The BIS is a Swiss-based bank/regulator created by a Hague Convention in 1930. The BIS is owned and operated by (predominantly European) national banks to promote cooperation between them. BIS Web site posts information about the BIS and its publications (www.bis.org).

Bank for International Settlements (BIS)

The Bank for International Settlements, abbreviated as BIS, is the oldest international financial institution and was established on 17 May 1930 in the context of the Young Plan (which dealt with the issue of the reparation payments imposed on Germany by the Treaty of Versailles following the First World War). The head office is in Basel, Switzerland and there are two representative offices: in the Hong Kong Special Administrative Region of the People’s Republic of China, and in Mexico City

BIS serves central banks in their pursuit of monetary and financial stability, to foster international cooperation in those areas and to act as a bank for central banks. As its customers are central banks and international organisations, BIS does not accept deposits from, or provide financial services to, private individuals or corporate entities.

Bank for International Settlements (BIS)

Embracing mainstream international law, this section on bank for international settlements (bis) explores the context, history and effect of the area of the law covered here.

Resources

Further Reading

  • The entry “bank for international settlements (bis)” in the Parry and Grant Encyclopaedic Dictionary of International Law (currently, the Encyclopaedic Dictionary of International Law, 2009), Oxford University Press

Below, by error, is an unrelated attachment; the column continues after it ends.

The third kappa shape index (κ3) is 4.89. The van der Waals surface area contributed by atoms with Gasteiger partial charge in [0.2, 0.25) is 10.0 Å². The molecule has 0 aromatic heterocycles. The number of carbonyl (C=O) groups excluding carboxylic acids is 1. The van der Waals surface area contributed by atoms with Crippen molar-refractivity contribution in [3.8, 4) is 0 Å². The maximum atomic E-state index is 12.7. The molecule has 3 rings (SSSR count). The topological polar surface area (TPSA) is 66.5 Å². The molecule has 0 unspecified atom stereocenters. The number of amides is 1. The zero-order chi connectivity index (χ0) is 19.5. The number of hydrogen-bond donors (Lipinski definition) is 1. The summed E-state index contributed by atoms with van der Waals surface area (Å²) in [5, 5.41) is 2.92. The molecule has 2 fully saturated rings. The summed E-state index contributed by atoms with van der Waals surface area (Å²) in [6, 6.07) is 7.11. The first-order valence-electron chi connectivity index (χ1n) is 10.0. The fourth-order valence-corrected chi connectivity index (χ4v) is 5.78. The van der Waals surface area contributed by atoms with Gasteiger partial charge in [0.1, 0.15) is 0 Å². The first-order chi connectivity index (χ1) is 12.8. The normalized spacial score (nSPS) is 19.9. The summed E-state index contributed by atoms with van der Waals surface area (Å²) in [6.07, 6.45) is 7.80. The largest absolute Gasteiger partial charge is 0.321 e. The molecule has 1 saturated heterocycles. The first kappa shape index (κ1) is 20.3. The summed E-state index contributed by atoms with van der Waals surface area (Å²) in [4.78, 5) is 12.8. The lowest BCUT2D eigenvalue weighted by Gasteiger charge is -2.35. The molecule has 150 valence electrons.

Resources

Further Information

Bank for International Settlements website

G20 Data Gaps Initiative (DGI) – background

See Also

European Central Bank (ECB)

European Investment Bank (EIB)

Inter-Agency Group on Economic and Financial Statistics (IAG)

World Bank

Resources

Notes

  1. John Mo, International Commercial Law

See Also

Banking
Banks

Hierarchical Display of Bank for International Settlements

International Organisations > World organisations > World organisation
Finance > Monetary economics > Monetary policy > Central bank
Finance > Monetary relations > Monetary relations > Monetary agreement > European Monetary Agreement

Bank for International Settlements

Concept of Bank for International Settlements

See the dictionary definition of Bank for International Settlements.

Characteristics of Bank for International Settlements

Resources

Translation of Bank for International Settlements

Thesaurus of Bank for International Settlements

International Organisations > World organisations > World organisation > Bank for International Settlements
Finance > Monetary economics > Monetary policy > Central bank > Bank for International Settlements
Finance > Monetary relations > Monetary relations > Monetary agreement > European Monetary Agreement > Bank for International Settlements

See also

  • BIS